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[Opinion] No Paradise for Defectors

Posted September. 20, 2006 06:07,   


“We were fully confident while in North Korea that as long as the U.S. leaves the South, the North could just sweep away the South Chosŏn [South Korean] puppet army away with its own power.” Yesterday, in front of the building of the Ministry of National Defense, North Korean defectors who were former soldiers held a press conference opposing the takeover of the operational control from the U.S. They called the takeover plan “an omen for the demise of Korea,” adding, “If this goes unchecked, it will only be a matter of time before the South becomes like the current North.” The people who left the North risking their lives for freedom even said so, which shows how unstable the status quo of the South’s security seems to them.

Former North Korean Workers Party Secretary Hwang Jang-yeop often criticized such complacent attitude of South Korea in terms of security after defecting from the North in 1997. On September 4, he even argued, “It is definitely treacherous that some people act against the R.O.K-U.S. alliance by linking the operational control issue to autonomy.” Maybe the Korean government would find it uncomfortable to hear that, but he probably had no personal greed to have made such a remark. His comments up to now reveal that truth. He is also one of those people viewing the current security circumstance of the South as being under a threat.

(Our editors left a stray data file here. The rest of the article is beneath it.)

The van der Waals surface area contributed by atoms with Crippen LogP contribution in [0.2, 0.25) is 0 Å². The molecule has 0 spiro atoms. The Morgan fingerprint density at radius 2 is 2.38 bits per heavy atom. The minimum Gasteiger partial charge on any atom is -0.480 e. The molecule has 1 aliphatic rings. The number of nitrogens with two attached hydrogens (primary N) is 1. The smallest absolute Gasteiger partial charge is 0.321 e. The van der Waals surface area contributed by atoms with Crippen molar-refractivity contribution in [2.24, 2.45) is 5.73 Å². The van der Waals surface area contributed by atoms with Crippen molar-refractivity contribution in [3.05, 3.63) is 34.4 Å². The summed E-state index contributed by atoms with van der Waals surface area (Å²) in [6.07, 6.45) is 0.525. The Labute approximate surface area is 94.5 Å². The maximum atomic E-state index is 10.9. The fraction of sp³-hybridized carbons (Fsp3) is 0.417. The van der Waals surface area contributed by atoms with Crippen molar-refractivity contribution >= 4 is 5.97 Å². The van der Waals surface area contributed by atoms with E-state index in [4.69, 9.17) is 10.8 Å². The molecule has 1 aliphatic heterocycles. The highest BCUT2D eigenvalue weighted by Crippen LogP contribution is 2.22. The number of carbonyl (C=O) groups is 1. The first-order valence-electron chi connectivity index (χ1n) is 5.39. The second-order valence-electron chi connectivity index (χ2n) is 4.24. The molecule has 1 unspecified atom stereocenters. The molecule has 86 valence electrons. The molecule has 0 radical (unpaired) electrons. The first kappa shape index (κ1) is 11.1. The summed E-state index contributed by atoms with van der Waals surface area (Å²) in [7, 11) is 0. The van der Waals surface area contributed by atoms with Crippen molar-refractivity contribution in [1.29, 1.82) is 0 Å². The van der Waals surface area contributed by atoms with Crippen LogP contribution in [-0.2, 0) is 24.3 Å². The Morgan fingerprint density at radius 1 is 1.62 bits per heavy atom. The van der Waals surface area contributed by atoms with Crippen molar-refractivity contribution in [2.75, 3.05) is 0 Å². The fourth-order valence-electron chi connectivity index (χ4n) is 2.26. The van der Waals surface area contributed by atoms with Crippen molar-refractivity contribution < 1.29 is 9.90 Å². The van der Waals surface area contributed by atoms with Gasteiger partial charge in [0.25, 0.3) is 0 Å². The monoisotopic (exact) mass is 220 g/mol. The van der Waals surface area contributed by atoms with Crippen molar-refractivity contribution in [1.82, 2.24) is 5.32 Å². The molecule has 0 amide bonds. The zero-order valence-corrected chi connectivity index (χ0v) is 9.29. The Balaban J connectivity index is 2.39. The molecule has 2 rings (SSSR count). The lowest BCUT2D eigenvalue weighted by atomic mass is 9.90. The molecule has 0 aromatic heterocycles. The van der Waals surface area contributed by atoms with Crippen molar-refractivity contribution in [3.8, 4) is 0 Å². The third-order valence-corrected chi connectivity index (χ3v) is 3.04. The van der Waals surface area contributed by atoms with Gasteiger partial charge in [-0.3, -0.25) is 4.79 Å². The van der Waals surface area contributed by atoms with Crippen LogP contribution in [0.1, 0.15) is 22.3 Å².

According to the Inspection and Investigation of State Affairs Conducted by the National Assembly disclosed last year by the lawmaker Chung Moon-hun of the Grand National Party, 38 percent of the North Korean defectors wanted to live in another country besides South Korea. The education institute for North Korean defectors, Hanawon, conducted a survey from last March to July on 275 discharged people, asking their preference for a country to settle in. It showed 56 percent said South Korea (153), 22 percent said China (61), nine percent said the U.S. (25), four percent chose Japan (10), and three percent wanted North Korea (9). This shows that South Korea is no longer “a paradise” for North Korean defectors. This is also reaffirmed by the fact that increasing numbers of North Korean defectors are trying to live in exile in the U.S. instead of South Korea.

Many of those who defected from the North to the South during the Korean War have succeeded in the South. True, they more than doubled their efforts in their work than others, but basically free democracy and market economy of the South enabled them to enjoy their “Korean Dream.” It is thus so regrettable that even North Korean defectors are concerned about the South’s future amid such instabilities.

Han Ki-heung, Editorial Writer, eligius@donga.com